Out in the distance high in the sky, an enormous bird flies towards the island. Here comes the eagle that hunted wild birds in the spring. Another swig of water drenches the sides of my mouth. Not long now until the harvest.

A whirring sound drifts across the crops. The bird no longer resembles an eagle. A helicopter powers in my direction. I jump up and breathe hard. I don’t know what to do. Is this a rescue? Who will look after the croft?

How stupid. Mary’s not coming back. She’s dead. Jonathan's dead. I raise both arms in the air. The leftover water in the glass splashes over my face and chest.


The chopper hasn’t changed direction, and the crew is visible through the front window screen. My heart thumps with excitement as the rescuers land a hundred yards away. The flag on the side is Australian.

"Please don't harm the crops. They mean so much to Mary."

Two crewmen jump out clad in their flight suits and approach.

“G'day.” The tall blonde haired one says.

Yep, Australian. I can't avoid grinning.

“Hi there. I wasn’t expecting Australians to show up. To be honest, rescue of any kind is a tremendous surprise.”

Tall guy asks. “How long have you been here?”

“Four hundred and sixty-five days.”

“That's fortunate. A week later and you'd be dust.”

“How did you work that out so fast?”

“Easy. A wall counter on the ship tells us how many days since the event.”

“A virus or something was it? How many died?”

The smaller black-haired Aussie who’s taller than me grimaces.

He says. “Billions. Australia got lucky. Airlines had to cancel their flights due to violent storms. That’s when terrorists released the doomsday virus in the Middle East. The only survivors were the nations in the Southern Ocean storm zone.”

“My sister and family were on holiday in Wales and Scotland.”

Both lower their eyes and stare at the ground as tears well up inside me.

“How did you know I was here?”

The big guy steps nearer.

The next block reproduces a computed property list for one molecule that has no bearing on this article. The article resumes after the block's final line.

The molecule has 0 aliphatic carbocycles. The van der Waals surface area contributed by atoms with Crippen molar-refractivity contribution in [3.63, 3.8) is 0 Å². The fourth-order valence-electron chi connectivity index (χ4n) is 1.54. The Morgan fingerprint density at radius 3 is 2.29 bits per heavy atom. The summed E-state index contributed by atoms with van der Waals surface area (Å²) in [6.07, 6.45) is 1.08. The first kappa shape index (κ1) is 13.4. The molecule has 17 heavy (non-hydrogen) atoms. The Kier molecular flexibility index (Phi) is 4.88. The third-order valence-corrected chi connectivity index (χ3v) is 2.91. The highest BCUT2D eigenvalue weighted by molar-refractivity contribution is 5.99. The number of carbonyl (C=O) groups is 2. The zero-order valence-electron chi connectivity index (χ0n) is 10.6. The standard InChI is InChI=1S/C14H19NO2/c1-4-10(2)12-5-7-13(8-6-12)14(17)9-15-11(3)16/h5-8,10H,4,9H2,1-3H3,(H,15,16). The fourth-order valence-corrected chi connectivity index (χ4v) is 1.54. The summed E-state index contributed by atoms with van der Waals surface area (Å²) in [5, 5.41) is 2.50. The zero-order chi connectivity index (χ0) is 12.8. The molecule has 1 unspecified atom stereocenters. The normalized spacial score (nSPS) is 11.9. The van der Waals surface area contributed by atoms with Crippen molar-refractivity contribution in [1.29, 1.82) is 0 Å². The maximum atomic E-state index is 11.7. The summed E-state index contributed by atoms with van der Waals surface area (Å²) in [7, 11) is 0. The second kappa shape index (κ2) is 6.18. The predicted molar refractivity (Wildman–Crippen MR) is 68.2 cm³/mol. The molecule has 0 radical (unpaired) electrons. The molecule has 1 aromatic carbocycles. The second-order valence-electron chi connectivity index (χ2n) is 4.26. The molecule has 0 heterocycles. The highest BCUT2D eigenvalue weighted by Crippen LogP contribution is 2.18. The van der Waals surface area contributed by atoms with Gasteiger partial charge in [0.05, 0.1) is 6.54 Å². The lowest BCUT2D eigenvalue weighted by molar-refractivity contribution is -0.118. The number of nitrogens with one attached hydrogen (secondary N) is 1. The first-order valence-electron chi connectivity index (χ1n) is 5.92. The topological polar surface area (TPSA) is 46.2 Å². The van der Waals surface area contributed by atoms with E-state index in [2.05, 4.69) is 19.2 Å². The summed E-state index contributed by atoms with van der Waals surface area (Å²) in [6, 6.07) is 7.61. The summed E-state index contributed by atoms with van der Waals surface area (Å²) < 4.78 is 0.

“My names Stu and that's Jeff. A satellite picked up a fire a few nights ago at this location.”

“This summer’s been dry. Hill fires are common. Did the Australian navy sail to Scotland for that?”

“No. The aircraft carrier, the Canberra, is on exercise checking ports in mainland Europe. There are few fires that spell S.O.S.”

“What? you guys made out the letters okay?”

“With satellite, yes.”

“How many other survivors have you discovered?”

Stu shakes his head and points at me.

“What if I have this virus?”

Stu explains, “If you did. You’d be dead. Don't worry. There's a cure now.”

I gaze around our island paradise.

Stu says. “On board ship, there's a fridge full of beers forty minutes travel from here, or do you prefer to stick around here your majesty?”


Jeff points above the door and grins.

“I scraped those words on the wall in the belief I was the only human alive. If so, I was the King of the World.”

I march through the cottage door to snatch up the family photo, a screwdriver and Mary’s tartan scarf from the pine dresser. There’s nothing else worth taking. Clothes are well-worn and patched.

I scrape more letters on the wall.

Sandy squints both sun-strained eyes at my new words.

He speaks it aloud. “The King of the World lived here.”

“Stu. Any chance of bacon and eggs with that beer?”

“That’s a guarantee,”

“It's official then. I abdicate my role as King of the World. Let's go Mary. We'll be okay now.”

 Copyright Ferguson Publishing. copy of text granted for personal reading only and not for resale.